Scipsy

This composite image shows a superbubble in the Large Magellanic Cloud (LMC), a small satellite galaxy of the Milky Way, located about 160,000 light years from Earth. Many new stars, some of them very massive, are forming in the star cluster NGC 1929, which is embedded in the nebula N44. The massive stars produce intense radiation, expel matter at high speeds, and race through their evolution to explode as supernovas. The winds and supernova shock waves carve out huge cavities called superbubbles in the surrounding gas. (via CHANDRA)
This composite image shows a superbubble in the Large Magellanic Cloud (LMC), a small satellite galaxy of the Milky Way, located about 160,000 light years from Earth. Many new stars, some of them very massive, are forming in the star cluster NGC 1929, which is embedded in the nebula N44. The massive stars produce intense radiation, expel matter at high speeds, and race through their evolution to explode as supernovas. The winds and supernova shock waves carve out huge cavities called superbubbles in the surrounding gas. (via CHANDRA)
Mandel was shocked to discover an alternate version of the world’s origins. He had been raised to believe that the world was less than 6,000 years old; he recalls his father telling him, on a rare family visit to the Museum of Natural History, that a dinosaur skeleton was “just rocks.”
A hasidic Jew reads science blogs and discover curiosity about what’s outside his religious beliefs.

Dizzying dance of the Kepler candidates

Planetary scientist Alex Parker created this visualization showing 2299 planets found by NASA’s Kepler planet-hunting spacecraft.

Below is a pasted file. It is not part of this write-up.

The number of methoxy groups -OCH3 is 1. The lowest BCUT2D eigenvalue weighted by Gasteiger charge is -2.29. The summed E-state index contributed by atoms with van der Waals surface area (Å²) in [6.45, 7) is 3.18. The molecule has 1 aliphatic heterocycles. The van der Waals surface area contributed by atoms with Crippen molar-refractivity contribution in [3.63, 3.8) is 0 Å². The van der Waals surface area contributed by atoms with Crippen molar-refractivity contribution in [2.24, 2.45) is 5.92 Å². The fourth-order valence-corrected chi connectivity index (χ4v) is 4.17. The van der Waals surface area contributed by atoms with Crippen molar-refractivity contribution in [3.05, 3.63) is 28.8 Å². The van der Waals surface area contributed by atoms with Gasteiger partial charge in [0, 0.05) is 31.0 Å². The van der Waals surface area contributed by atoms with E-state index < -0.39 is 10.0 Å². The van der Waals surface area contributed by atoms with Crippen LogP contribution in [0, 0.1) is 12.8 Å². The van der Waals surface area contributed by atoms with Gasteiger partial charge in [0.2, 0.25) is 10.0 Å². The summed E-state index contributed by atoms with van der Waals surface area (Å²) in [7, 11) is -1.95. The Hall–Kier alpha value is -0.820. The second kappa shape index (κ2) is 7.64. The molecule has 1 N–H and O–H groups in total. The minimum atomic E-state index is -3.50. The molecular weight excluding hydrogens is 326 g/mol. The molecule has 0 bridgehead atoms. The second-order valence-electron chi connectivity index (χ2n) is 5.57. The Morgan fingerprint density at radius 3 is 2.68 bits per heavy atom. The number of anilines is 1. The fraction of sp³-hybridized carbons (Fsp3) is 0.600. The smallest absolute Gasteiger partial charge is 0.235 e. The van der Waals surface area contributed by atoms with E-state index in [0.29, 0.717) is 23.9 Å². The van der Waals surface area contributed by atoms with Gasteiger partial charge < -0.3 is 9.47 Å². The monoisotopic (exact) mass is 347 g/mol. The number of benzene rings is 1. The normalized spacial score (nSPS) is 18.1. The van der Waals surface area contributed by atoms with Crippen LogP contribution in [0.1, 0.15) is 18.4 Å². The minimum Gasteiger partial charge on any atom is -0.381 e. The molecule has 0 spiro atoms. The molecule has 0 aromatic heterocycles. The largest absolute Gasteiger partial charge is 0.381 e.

The Pipe Nebula, a prime example of a dark nebula. A dark nebula is a clouds of interstellar dust so think it can block out the light from the stars beyond. (via ESO)

The Pipe Nebula, a prime example of a dark nebula. A dark nebula is a clouds of interstellar dust so think it can block out the light from the stars beyond. (via ESO)

Icosahedral capsid (protein shell that envelops the DNA) of Herpes simples virus 1 (HSV-1). [img 1/2)

First, cast doubt on the science. Second, question the personal motives and integrity of the scientists. Third, magnify genuine disagreements among scientists, and cite nonexperts with minority opinions as authorities. Fourth, exaggerate the potential harm caused by the issue at hand. Fifth, frame issues as a threat to personal freedom. And sixth, claim that acceptance would repudiate a key philosophy, religious belief, or practice of a group.
Six tactics used by denial campaign. Keep them in mind so that you’ll be able to distinguish denial from legitimate scientific debate. - Flavors of Uncertainty: The Difference between Denial and Debate

Go out early tomorrow evening and you will see Venus and Jupiter to the west, and Saturn to the south. Use a telescope if you can. Seeing such marvels for yourself is much more immediate and personal than looking at images on the television. The natural world is fascinating, and is even more so if you are prepared to observe, to experiment, to think, and to try and understand.
The new enlightenment by Paul Nurse

[…] significant progress in the solutions of technical problems is frequently made not by a direct approach, but by first setting a goal of high challenge which offers a strong motivation for innovative work, which fires the imagination and spurs men to expend their best efforts, and which acts as a catalyst by including chains of other reactions.

Why Explore Space?

In 1970, Sister Mary Jucunda wrote to NASA scientist Dr. Stuhlinger about his research into a piloted mission to Mars asking him how  he could suggest to spend money on such a project when there are children starving on Earth. Stuhlinger wrote back to her a thoughtful reply that’s worth reading, especially today.


Curiosity landed.